When I was a kid I wanted to know who wrote the song, what were the lyrics, where the band recorded it, who was the engineer, who produced it. All of those types of things were really interesting to me and you see this younger generation really looking at that, especially if they want to be in the industry from the business side or just the artistic side. There’s still a connection to print with human beings. 

I understand the instant-gratification. That’s there for you if you want it. There’s still a lot of people that really do love the physical style of the music industry. Listening to a record on Spotify is one thing, but getting an album, having it arrive at your door, or going to what record stores are still left – which there’s actually more now than there were five years ago and there are some more starting to come back up. It’s going into that store, getting that record, taking it home, opening it up, putting it on the turntable, and listening to that record as you’re reading through everything/looking at the artwork; it’s an experience, man. We look at the vinyl as a piece of art. 

As it should be! I’m going to take it back to ATTENTION! ATTENTION!‘s record cycle. Every single track is capitalized except for “special.” I would love to know why that is. 

I remember when we were getting that record finished and I told everybody at the label, and our product manager at the time whose now senior Vice President of Elektra Records goes, “Brent, I can’t guarantee you that the digital aspect of this on iTunes or whatever, that they’ll get all of the other songs capitol. It’ll be lowercase on ‘special’ just from the digital side. I think it was one of the first times that was requested to be done, too, so his fingers were crossed. He’s like, “I think it’s going to work. We’re going to find out at midnight when the record comes out.” I remember as soon as midnight hit, I looked and it had happened.

Some people got it immediately when they heard the song – why that was what it was and why it’s lowercase as opposed to all the other songs on the record. That whole song is not actually saying to you that you’re not special. What that song is representing is that nobody owes you anything in this life. You have to work for what you want to be, who you want to be, and the life you want to have for not only yourself, but the people around you. Sometimes you have to remember that you have to come from a place of growth. You don’t start off as an adult in your life; you start off as a baby and you need to grow and be nurtured. It’s reminding people there’s an element of your existence (even as you get older) that you can always learn something new. You can always discover something new. You can always find a subject matter that you know nothing about and that interests you, but you have to start from square one in order to be an aficionado. They always talk about it, but when you master something, you need 10,000 hours, and then after you master that, it’s another 10,000 more. You’re constantly, always evolving.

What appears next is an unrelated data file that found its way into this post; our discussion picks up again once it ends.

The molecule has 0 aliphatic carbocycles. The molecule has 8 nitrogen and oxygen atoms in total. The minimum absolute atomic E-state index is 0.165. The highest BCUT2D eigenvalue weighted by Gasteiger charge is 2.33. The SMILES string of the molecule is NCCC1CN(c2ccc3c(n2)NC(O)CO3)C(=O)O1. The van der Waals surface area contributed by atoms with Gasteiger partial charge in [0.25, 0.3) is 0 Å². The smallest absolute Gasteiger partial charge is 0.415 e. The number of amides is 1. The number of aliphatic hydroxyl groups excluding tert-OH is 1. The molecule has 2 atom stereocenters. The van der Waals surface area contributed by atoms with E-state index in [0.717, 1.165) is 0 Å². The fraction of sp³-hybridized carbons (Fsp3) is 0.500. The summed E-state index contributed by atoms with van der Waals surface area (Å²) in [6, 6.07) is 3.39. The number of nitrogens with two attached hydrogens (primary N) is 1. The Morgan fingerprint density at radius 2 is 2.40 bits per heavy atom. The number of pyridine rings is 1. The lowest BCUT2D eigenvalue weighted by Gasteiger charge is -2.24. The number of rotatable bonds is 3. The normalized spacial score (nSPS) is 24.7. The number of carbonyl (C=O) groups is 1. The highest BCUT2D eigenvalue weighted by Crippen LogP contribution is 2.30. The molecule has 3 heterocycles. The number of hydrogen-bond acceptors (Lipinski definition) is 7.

That whole song was just reminding people that whatever you want in life you’re going to need to work for it. You don’t need to be afraid of failure. As a matter of fact, you need to fail more than not because it’s going to teach you what to do next time. Your life and your legacy isn’t built by failure. Your life and your legacy is built by the fact that you refuse to give up. That’s the symbolism as to why we did it.